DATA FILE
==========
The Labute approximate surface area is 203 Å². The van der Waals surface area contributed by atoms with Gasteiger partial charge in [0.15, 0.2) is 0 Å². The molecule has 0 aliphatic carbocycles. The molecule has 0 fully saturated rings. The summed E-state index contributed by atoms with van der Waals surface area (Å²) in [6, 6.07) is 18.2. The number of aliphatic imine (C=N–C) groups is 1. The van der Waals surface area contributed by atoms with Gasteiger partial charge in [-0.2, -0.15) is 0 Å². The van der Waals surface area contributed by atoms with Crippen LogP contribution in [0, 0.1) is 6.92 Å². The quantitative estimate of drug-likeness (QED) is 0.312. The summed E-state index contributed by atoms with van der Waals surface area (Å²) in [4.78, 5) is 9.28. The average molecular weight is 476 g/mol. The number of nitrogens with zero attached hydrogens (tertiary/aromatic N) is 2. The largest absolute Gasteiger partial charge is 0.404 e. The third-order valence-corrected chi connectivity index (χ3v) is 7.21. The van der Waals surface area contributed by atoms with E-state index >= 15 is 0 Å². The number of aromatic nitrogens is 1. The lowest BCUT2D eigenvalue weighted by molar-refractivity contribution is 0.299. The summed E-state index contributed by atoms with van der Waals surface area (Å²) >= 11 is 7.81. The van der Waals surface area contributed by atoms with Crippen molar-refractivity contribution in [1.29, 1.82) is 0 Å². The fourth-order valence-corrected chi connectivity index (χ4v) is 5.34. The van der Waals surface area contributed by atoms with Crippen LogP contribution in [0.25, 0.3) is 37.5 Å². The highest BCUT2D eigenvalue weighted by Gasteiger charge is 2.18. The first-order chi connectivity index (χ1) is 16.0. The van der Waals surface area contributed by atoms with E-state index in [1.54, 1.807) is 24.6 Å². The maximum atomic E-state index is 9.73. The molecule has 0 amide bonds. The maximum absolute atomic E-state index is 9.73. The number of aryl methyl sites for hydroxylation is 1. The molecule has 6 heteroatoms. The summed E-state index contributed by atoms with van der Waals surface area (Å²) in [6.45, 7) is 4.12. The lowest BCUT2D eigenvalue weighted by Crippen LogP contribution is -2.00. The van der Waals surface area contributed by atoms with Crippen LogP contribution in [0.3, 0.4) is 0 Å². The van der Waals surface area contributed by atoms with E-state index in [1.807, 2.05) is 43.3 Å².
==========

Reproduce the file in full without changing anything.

The Labute approximate surface area is 203 Å². The van der Waals surface area contributed by atoms with Gasteiger partial charge in [0.15, 0.2) is 0 Å². The molecule has 0 aliphatic carbocycles. The molecule has 0 fully saturated rings. The summed E-state index contributed by atoms with van der Waals surface area (Å²) in [6, 6.07) is 18.2. The number of aliphatic imine (C=N–C) groups is 1. The van der Waals surface area contributed by atoms with Gasteiger partial charge in [-0.2, -0.15) is 0 Å². The van der Waals surface area contributed by atoms with Crippen LogP contribution in [0, 0.1) is 6.92 Å². The quantitative estimate of drug-likeness (QED) is 0.312. The summed E-state index contributed by atoms with van der Waals surface area (Å²) in [4.78, 5) is 9.28. The average molecular weight is 476 g/mol. The number of nitrogens with zero attached hydrogens (tertiary/aromatic N) is 2. The largest absolute Gasteiger partial charge is 0.404 e. The third-order valence-corrected chi connectivity index (χ3v) is 7.21. The van der Waals surface area contributed by atoms with E-state index >= 15 is 0 Å². The number of aromatic nitrogens is 1. The lowest BCUT2D eigenvalue weighted by molar-refractivity contribution is 0.299. The summed E-state index contributed by atoms with van der Waals surface area (Å²) >= 11 is 7.81. The van der Waals surface area contributed by atoms with Crippen molar-refractivity contribution in [1.29, 1.82) is 0 Å². The fourth-order valence-corrected chi connectivity index (χ4v) is 5.34. The van der Waals surface area contributed by atoms with Crippen LogP contribution in [0.25, 0.3) is 37.5 Å². The highest BCUT2D eigenvalue weighted by Gasteiger charge is 2.18. The first-order chi connectivity index (χ1) is 16.0. The van der Waals surface area contributed by atoms with E-state index in [1.54, 1.807) is 24.6 Å². The maximum atomic E-state index is 9.73. The molecule has 0 amide bonds. The maximum absolute atomic E-state index is 9.73. The number of aryl methyl sites for hydroxylation is 1. The molecule has 6 heteroatoms. The summed E-state index contributed by atoms with van der Waals surface area (Å²) in [6.45, 7) is 4.12. The lowest BCUT2D eigenvalue weighted by Crippen LogP contribution is -2.00. The van der Waals surface area contributed by atoms with Crippen LogP contribution in [0.3, 0.4) is 0 Å². The van der Waals surface area contributed by atoms with E-state index in [1.807, 2.05) is 43.3 Å².